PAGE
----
For the balance of 2013, North American lumber consumption is forecast to improve slightly as U.S. housing activity continues to gradually gain momentum. Increased U.S. housing activity is projected to favourably influence repair and remodeling sector as well through the second quarter of 2013. Canadian markets are anticipated to remain relatively slow due to tempered housing activity while offshore markets are projected to see modest growth in demand and stable prices with key markets such as Japan and China supporting current demand levels.
Pulp and Paper
NBSK pulp markets are projected to remain fairly challenging through the second quarter of 2013, but annual spring maintenance downtime should allow for modest price increases. The outlook for the second half of the year is more uncertain given the new hardwood and softwood pulp capacity projected to come online. For the month of April, the Company announced an increase in the North American NBSK pulp list price of US$30 per tonne to US$930.
At May 1, 2013, there were 142,752,431 common shares outstanding.
CRITICAL ACCOUNTING ESTIMATES
The preparation of financial statements in conformity with International Financial Reporting Standards requires management to make estimates and assumptions that affect the amounts recorded in the financial statements. On an ongoing basis, management reviews its estimates, including those related to useful lives for amortization, impairment of long-lived assets, certain accounts receivable, pension and other employee future benefit plans and asset retirement and deferred reforestation obligations based upon currently available information. While it is reasonably possible that circumstances may arise which cause actual results to differ from these estimates, management does not believe it is likely that any such differences will materially affect the Company's financial condition.
CHANGES IN ACCOUNTING POLICIES
The Company has adopted the following new and revised standards, along with any consequential amendments, effective January 1, 2013. These changes were made in accordance with the applicable transitional provisions.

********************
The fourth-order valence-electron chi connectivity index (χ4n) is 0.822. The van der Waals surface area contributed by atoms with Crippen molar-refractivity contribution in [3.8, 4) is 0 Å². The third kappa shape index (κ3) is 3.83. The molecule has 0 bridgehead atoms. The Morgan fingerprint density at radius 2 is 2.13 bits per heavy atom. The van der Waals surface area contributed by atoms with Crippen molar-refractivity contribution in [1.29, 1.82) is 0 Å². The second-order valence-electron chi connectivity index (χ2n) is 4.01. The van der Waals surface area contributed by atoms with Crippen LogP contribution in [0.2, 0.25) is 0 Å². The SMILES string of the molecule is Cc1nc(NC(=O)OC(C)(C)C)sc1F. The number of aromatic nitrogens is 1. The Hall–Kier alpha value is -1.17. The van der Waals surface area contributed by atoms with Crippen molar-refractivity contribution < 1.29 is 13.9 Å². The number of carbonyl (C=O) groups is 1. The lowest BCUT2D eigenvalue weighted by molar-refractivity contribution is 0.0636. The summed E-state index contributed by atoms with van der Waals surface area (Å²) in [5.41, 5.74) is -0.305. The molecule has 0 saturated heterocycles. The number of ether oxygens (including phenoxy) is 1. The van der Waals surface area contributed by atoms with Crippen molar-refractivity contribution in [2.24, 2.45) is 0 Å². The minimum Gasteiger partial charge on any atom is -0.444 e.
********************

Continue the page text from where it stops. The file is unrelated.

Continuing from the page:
-- The Company has assessed its consolidation conclusion on January 1, 2013 and determined that the adoption of IFRS 10, Consolidated Financial Statements, did not result in any changes in the consolidation status of any of its subsidiaries and investees.-- The Company has adopted IFRS 13, Fair Value Measurement, on January 1, 2013 on a prospective basis. The adoption of IFRS 13 did not require any adjustments to the valuation techniques used by the Company to measure fair value and did not result in any measurement adjustments as at January 1, 2013.-- The Company has adopted the amendments to IAS 1, Presentation of Financial Statements, effective January 1, 2013. These amendments required the Company to group other comprehensive income items by those that may be recycled through net income and those that will not be recycled through net income. These changes did not result in any adjustments to other comprehensive income.-- The Company adopted IFRS 11, Joint Arrangements, which redefines joint operations and joint ventures with a focus on the rights and obligations of an arrangement, rather than its legal form. Under the new Standard, joint ventures are accounted for using the equity method accounting as set out in IAS 28, Investments in Associates and Joint Ventures, whereas for a joint operation the venturer will recognize its share of the assets, liabilities, revenue and expenses of the joint operations. Canfor's 50% interest in the Canfor-LP OSB Limited Partnership ("Canfor- LP OSB") is classified as a joint venture. Canfor-LP OSB was previously accounted for using the proportionate consolidation method and is now accounted for using the equity method. The Company has restated its comparative period results for adoption of IFRS 11. Further details can be found in Note 14 to the Company's unaudited interim consolidated financial statements.-- The Company adopted the amended IAS 19, Employee Benefits which changes the recognition and measurement of defined benefit pension expense and termination benefits and enhances the disclosure of all employee benefits. Pension benefit cost is split between (i) the cost of benefits accrued in the current period (service cost) and benefit changes (past- service costs (including plan amendments, settlements and curtailments)); and (ii) finance expense or income. Interest cost and expected return on plan assets, which previously reflected different rates, has been replaced with a net interest amount that is calculated by applying one discount rate to the net defined benefit liability (asset). The Company has restated its comparative period results for adoption of amended IAS 19. Further details can be found in Note 14 to the Company's unaudited interim consolidated financial statements.